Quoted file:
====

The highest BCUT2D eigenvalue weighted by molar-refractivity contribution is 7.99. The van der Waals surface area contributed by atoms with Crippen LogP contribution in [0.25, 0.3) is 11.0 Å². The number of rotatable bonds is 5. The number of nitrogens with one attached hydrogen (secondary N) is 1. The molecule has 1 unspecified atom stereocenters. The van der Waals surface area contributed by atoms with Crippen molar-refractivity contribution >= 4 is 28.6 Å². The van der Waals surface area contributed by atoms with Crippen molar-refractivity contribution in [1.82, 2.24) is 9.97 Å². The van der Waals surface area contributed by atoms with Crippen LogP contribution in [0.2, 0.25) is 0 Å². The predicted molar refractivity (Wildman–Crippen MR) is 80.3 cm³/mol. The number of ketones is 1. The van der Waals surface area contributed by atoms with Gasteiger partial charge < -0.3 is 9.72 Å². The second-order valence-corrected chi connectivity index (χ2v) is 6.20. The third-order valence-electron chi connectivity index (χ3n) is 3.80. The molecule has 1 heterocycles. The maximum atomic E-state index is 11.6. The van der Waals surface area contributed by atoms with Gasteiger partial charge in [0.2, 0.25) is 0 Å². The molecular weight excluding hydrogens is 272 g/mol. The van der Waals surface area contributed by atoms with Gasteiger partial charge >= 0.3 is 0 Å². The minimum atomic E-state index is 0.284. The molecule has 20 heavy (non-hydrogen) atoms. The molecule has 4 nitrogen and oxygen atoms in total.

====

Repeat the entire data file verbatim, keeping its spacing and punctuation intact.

The highest BCUT2D eigenvalue weighted by molar-refractivity contribution is 7.99. The van der Waals surface area contributed by atoms with Crippen LogP contribution in [0.25, 0.3) is 11.0 Å². The number of rotatable bonds is 5. The number of nitrogens with one attached hydrogen (secondary N) is 1. The molecule has 1 unspecified atom stereocenters. The van der Waals surface area contributed by atoms with Crippen molar-refractivity contribution >= 4 is 28.6 Å². The van der Waals surface area contributed by atoms with Crippen molar-refractivity contribution in [1.82, 2.24) is 9.97 Å². The van der Waals surface area contributed by atoms with Crippen LogP contribution in [0.2, 0.25) is 0 Å². The predicted molar refractivity (Wildman–Crippen MR) is 80.3 cm³/mol. The number of ketones is 1. The van der Waals surface area contributed by atoms with Gasteiger partial charge < -0.3 is 9.72 Å². The second-order valence-corrected chi connectivity index (χ2v) is 6.20. The third-order valence-electron chi connectivity index (χ3n) is 3.80. The molecule has 1 heterocycles. The maximum atomic E-state index is 11.6. The van der Waals surface area contributed by atoms with Gasteiger partial charge in [0.2, 0.25) is 0 Å². The molecular weight excluding hydrogens is 272 g/mol. The van der Waals surface area contributed by atoms with Gasteiger partial charge >= 0.3 is 0 Å². The minimum atomic E-state index is 0.284. The molecule has 20 heavy (non-hydrogen) atoms. The molecule has 4 nitrogen and oxygen atoms in total.